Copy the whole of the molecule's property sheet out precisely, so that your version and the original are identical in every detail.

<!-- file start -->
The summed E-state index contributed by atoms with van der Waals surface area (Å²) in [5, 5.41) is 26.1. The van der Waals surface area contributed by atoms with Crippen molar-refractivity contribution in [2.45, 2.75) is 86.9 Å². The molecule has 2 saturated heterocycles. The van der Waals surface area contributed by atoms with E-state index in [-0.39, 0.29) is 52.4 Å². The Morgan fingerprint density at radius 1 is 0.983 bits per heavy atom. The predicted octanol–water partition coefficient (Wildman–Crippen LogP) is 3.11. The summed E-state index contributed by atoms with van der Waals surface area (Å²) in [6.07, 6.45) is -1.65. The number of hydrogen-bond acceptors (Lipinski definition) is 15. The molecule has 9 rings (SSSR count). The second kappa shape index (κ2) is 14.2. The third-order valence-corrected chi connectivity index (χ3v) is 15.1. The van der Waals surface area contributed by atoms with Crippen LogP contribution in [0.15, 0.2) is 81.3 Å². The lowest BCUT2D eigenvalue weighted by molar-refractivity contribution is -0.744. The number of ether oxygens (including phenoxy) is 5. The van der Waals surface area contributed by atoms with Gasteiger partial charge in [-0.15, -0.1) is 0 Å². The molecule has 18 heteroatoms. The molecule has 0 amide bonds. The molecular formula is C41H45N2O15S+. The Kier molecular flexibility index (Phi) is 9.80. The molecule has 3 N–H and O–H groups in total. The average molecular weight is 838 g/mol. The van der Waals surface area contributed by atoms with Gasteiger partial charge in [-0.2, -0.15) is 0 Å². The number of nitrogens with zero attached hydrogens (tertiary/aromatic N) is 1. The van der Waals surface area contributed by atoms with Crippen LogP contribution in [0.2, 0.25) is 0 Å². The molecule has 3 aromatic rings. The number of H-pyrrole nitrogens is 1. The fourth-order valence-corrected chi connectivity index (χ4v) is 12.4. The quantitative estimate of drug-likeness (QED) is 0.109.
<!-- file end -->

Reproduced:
The summed E-state index contributed by atoms with van der Waals surface area (Å²) in [5, 5.41) is 26.1. The van der Waals surface area contributed by atoms with Crippen molar-refractivity contribution in [2.45, 2.75) is 86.9 Å². The molecule has 2 saturated heterocycles. The van der Waals surface area contributed by atoms with E-state index in [-0.39, 0.29) is 52.4 Å². The Morgan fingerprint density at radius 1 is 0.983 bits per heavy atom. The predicted octanol–water partition coefficient (Wildman–Crippen LogP) is 3.11. The summed E-state index contributed by atoms with van der Waals surface area (Å²) in [6.07, 6.45) is -1.65. The number of hydrogen-bond acceptors (Lipinski definition) is 15. The molecule has 9 rings (SSSR count). The second kappa shape index (κ2) is 14.2. The third-order valence-corrected chi connectivity index (χ3v) is 15.1. The van der Waals surface area contributed by atoms with Crippen LogP contribution in [0.15, 0.2) is 81.3 Å². The lowest BCUT2D eigenvalue weighted by molar-refractivity contribution is -0.744. The number of ether oxygens (including phenoxy) is 5. The van der Waals surface area contributed by atoms with Gasteiger partial charge in [-0.15, -0.1) is 0 Å². The molecule has 18 heteroatoms. The molecule has 0 amide bonds. The molecular formula is C41H45N2O15S+. The Kier molecular flexibility index (Phi) is 9.80. The molecule has 3 N–H and O–H groups in total. The average molecular weight is 838 g/mol. The van der Waals surface area contributed by atoms with Gasteiger partial charge in [-0.2, -0.15) is 0 Å². The number of nitrogens with zero attached hydrogens (tertiary/aromatic N) is 1. The van der Waals surface area contributed by atoms with Crippen LogP contribution in [0.2, 0.25) is 0 Å². The molecule has 3 aromatic rings. The number of H-pyrrole nitrogens is 1. The fourth-order valence-corrected chi connectivity index (χ4v) is 12.4. The quantitative estimate of drug-likeness (QED) is 0.109.